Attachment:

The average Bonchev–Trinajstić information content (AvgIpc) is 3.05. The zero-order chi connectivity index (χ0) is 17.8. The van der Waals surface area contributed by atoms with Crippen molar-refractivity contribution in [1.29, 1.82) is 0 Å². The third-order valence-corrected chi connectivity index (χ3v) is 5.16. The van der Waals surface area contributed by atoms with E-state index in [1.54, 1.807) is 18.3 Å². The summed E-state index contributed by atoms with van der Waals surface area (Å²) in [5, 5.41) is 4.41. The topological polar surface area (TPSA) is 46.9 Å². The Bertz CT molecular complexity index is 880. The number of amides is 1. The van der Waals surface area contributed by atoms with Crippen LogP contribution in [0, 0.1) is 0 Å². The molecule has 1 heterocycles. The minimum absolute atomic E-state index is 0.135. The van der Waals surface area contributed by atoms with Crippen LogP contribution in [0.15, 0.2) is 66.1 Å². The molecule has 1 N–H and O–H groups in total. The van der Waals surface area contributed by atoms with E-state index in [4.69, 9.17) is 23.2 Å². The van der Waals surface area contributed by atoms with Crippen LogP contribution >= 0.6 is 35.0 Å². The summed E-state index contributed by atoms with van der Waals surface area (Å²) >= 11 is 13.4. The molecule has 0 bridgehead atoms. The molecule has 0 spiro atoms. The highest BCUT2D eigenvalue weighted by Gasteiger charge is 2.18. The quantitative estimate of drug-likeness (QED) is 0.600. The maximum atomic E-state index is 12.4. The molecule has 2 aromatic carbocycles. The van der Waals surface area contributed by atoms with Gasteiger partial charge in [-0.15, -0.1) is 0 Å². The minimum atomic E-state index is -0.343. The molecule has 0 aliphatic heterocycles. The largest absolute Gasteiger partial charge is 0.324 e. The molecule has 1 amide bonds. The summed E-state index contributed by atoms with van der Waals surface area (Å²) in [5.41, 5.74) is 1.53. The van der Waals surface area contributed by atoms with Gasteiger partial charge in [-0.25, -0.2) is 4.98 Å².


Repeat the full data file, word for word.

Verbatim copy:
The average Bonchev–Trinajstić information content (AvgIpc) is 3.05. The zero-order chi connectivity index (χ0) is 17.8. The van der Waals surface area contributed by atoms with Crippen molar-refractivity contribution in [1.29, 1.82) is 0 Å². The third-order valence-corrected chi connectivity index (χ3v) is 5.16. The van der Waals surface area contributed by atoms with E-state index in [1.54, 1.807) is 18.3 Å². The summed E-state index contributed by atoms with van der Waals surface area (Å²) in [5, 5.41) is 4.41. The topological polar surface area (TPSA) is 46.9 Å². The Bertz CT molecular complexity index is 880. The number of amides is 1. The van der Waals surface area contributed by atoms with Crippen LogP contribution in [0, 0.1) is 0 Å². The molecule has 1 heterocycles. The minimum absolute atomic E-state index is 0.135. The van der Waals surface area contributed by atoms with Crippen LogP contribution in [0.15, 0.2) is 66.1 Å². The molecule has 1 N–H and O–H groups in total. The van der Waals surface area contributed by atoms with E-state index in [4.69, 9.17) is 23.2 Å². The van der Waals surface area contributed by atoms with Crippen LogP contribution >= 0.6 is 35.0 Å². The summed E-state index contributed by atoms with van der Waals surface area (Å²) >= 11 is 13.4. The molecule has 0 bridgehead atoms. The molecule has 0 spiro atoms. The highest BCUT2D eigenvalue weighted by Gasteiger charge is 2.18. The quantitative estimate of drug-likeness (QED) is 0.600. The maximum atomic E-state index is 12.4. The molecule has 2 aromatic carbocycles. The van der Waals surface area contributed by atoms with Gasteiger partial charge in [-0.15, -0.1) is 0 Å². The minimum atomic E-state index is -0.343. The molecule has 0 aliphatic heterocycles. The largest absolute Gasteiger partial charge is 0.324 e. The molecule has 1 amide bonds. The summed E-state index contributed by atoms with van der Waals surface area (Å²) in [5.41, 5.74) is 1.53. The van der Waals surface area contributed by atoms with Gasteiger partial charge in [-0.25, -0.2) is 4.98 Å².